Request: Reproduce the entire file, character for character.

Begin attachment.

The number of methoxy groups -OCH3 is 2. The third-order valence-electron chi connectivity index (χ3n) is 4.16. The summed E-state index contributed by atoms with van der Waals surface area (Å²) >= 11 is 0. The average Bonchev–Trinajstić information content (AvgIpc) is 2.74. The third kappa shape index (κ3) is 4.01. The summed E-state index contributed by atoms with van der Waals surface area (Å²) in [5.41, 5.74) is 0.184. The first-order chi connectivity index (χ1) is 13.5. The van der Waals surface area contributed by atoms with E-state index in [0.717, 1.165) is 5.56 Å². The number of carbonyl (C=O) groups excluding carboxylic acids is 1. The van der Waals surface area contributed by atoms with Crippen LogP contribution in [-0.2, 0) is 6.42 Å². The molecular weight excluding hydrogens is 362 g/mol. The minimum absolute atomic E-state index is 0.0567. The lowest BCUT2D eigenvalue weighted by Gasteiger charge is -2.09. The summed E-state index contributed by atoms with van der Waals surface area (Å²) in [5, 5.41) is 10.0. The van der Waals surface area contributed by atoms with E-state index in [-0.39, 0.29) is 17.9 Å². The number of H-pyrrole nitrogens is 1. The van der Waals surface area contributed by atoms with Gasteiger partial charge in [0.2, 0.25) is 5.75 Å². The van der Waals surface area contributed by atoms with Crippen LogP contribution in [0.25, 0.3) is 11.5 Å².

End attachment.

The number of methoxy groups -OCH3 is 2. The third-order valence-electron chi connectivity index (χ3n) is 4.16. The summed E-state index contributed by atoms with van der Waals surface area (Å²) >= 11 is 0. The average Bonchev–Trinajstić information content (AvgIpc) is 2.74. The third kappa shape index (κ3) is 4.01. The summed E-state index contributed by atoms with van der Waals surface area (Å²) in [5.41, 5.74) is 0.184. The first-order chi connectivity index (χ1) is 13.5. The van der Waals surface area contributed by atoms with E-state index in [0.717, 1.165) is 5.56 Å². The number of carbonyl (C=O) groups excluding carboxylic acids is 1. The van der Waals surface area contributed by atoms with Crippen LogP contribution in [-0.2, 0) is 6.42 Å². The molecular weight excluding hydrogens is 362 g/mol. The minimum absolute atomic E-state index is 0.0567. The lowest BCUT2D eigenvalue weighted by Gasteiger charge is -2.09. The summed E-state index contributed by atoms with van der Waals surface area (Å²) in [5, 5.41) is 10.0. The van der Waals surface area contributed by atoms with E-state index in [-0.39, 0.29) is 17.9 Å². The number of H-pyrrole nitrogens is 1. The van der Waals surface area contributed by atoms with Gasteiger partial charge in [0.2, 0.25) is 5.75 Å². The van der Waals surface area contributed by atoms with Crippen LogP contribution in [0.25, 0.3) is 11.5 Å².